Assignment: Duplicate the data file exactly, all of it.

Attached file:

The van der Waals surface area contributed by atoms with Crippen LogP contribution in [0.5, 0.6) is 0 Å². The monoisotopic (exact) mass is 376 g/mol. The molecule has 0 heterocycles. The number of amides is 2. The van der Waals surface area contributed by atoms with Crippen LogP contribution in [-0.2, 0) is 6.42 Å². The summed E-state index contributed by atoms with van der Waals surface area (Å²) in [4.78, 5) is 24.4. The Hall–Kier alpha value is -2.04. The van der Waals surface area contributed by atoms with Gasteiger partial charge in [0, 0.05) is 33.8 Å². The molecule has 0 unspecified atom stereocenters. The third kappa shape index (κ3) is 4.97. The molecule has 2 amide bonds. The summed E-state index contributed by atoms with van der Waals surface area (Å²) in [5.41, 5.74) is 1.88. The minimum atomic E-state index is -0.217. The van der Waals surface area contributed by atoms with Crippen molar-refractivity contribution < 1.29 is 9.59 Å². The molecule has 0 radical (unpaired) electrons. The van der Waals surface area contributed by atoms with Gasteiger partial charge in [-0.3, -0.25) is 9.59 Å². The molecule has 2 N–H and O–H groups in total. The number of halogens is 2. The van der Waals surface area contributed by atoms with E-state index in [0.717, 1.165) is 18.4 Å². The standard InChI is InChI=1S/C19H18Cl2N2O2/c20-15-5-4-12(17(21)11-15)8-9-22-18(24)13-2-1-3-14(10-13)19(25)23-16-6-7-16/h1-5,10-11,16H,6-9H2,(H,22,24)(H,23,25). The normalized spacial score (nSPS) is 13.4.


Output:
The van der Waals surface area contributed by atoms with Crippen LogP contribution in [0.5, 0.6) is 0 Å². The monoisotopic (exact) mass is 376 g/mol. The molecule has 0 heterocycles. The number of amides is 2. The van der Waals surface area contributed by atoms with Crippen LogP contribution in [-0.2, 0) is 6.42 Å². The summed E-state index contributed by atoms with van der Waals surface area (Å²) in [4.78, 5) is 24.4. The Hall–Kier alpha value is -2.04. The van der Waals surface area contributed by atoms with Gasteiger partial charge in [0, 0.05) is 33.8 Å². The molecule has 0 unspecified atom stereocenters. The third kappa shape index (κ3) is 4.97. The molecule has 2 amide bonds. The summed E-state index contributed by atoms with van der Waals surface area (Å²) in [5.41, 5.74) is 1.88. The minimum atomic E-state index is -0.217. The van der Waals surface area contributed by atoms with Crippen molar-refractivity contribution < 1.29 is 9.59 Å². The molecule has 0 radical (unpaired) electrons. The van der Waals surface area contributed by atoms with Gasteiger partial charge in [-0.3, -0.25) is 9.59 Å². The molecule has 2 N–H and O–H groups in total. The number of halogens is 2. The van der Waals surface area contributed by atoms with E-state index in [0.717, 1.165) is 18.4 Å². The standard InChI is InChI=1S/C19H18Cl2N2O2/c20-15-5-4-12(17(21)11-15)8-9-22-18(24)13-2-1-3-14(10-13)19(25)23-16-6-7-16/h1-5,10-11,16H,6-9H2,(H,22,24)(H,23,25). The normalized spacial score (nSPS) is 13.4.